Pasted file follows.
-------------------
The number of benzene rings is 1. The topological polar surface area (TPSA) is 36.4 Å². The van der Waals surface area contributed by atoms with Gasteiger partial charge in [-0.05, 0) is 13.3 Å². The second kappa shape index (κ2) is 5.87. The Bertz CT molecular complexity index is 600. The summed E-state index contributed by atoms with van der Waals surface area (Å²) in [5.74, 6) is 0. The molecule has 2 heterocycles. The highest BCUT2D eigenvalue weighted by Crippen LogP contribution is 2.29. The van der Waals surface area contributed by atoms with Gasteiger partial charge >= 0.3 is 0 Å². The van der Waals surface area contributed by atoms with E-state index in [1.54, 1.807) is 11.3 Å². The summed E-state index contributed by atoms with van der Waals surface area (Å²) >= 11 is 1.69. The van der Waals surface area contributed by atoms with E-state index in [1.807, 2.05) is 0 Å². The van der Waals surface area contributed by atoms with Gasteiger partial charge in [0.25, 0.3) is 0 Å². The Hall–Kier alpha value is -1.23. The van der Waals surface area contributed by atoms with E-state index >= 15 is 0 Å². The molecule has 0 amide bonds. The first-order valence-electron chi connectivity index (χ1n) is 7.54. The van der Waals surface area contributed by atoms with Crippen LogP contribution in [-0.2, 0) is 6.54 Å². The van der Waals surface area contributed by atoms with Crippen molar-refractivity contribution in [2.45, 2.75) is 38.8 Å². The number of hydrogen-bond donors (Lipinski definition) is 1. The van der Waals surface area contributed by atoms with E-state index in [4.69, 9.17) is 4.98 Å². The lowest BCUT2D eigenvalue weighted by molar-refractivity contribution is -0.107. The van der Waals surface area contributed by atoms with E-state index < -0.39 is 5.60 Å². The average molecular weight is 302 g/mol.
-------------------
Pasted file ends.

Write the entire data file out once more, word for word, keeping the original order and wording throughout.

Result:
The number of benzene rings is 1. The topological polar surface area (TPSA) is 36.4 Å². The van der Waals surface area contributed by atoms with Gasteiger partial charge in [-0.05, 0) is 13.3 Å². The second kappa shape index (κ2) is 5.87. The Bertz CT molecular complexity index is 600. The summed E-state index contributed by atoms with van der Waals surface area (Å²) in [5.74, 6) is 0. The molecule has 2 heterocycles. The highest BCUT2D eigenvalue weighted by Crippen LogP contribution is 2.29. The van der Waals surface area contributed by atoms with Gasteiger partial charge >= 0.3 is 0 Å². The van der Waals surface area contributed by atoms with E-state index in [1.54, 1.807) is 11.3 Å². The summed E-state index contributed by atoms with van der Waals surface area (Å²) >= 11 is 1.69. The van der Waals surface area contributed by atoms with E-state index in [1.807, 2.05) is 0 Å². The van der Waals surface area contributed by atoms with Gasteiger partial charge in [0.25, 0.3) is 0 Å². The Hall–Kier alpha value is -1.23. The van der Waals surface area contributed by atoms with E-state index >= 15 is 0 Å². The molecule has 0 amide bonds. The first-order valence-electron chi connectivity index (χ1n) is 7.54. The van der Waals surface area contributed by atoms with Crippen LogP contribution in [-0.2, 0) is 6.54 Å². The van der Waals surface area contributed by atoms with Crippen molar-refractivity contribution in [2.45, 2.75) is 38.8 Å². The number of hydrogen-bond donors (Lipinski definition) is 1. The van der Waals surface area contributed by atoms with E-state index in [4.69, 9.17) is 4.98 Å². The lowest BCUT2D eigenvalue weighted by molar-refractivity contribution is -0.107. The van der Waals surface area contributed by atoms with E-state index < -0.39 is 5.60 Å². The average molecular weight is 302 g/mol.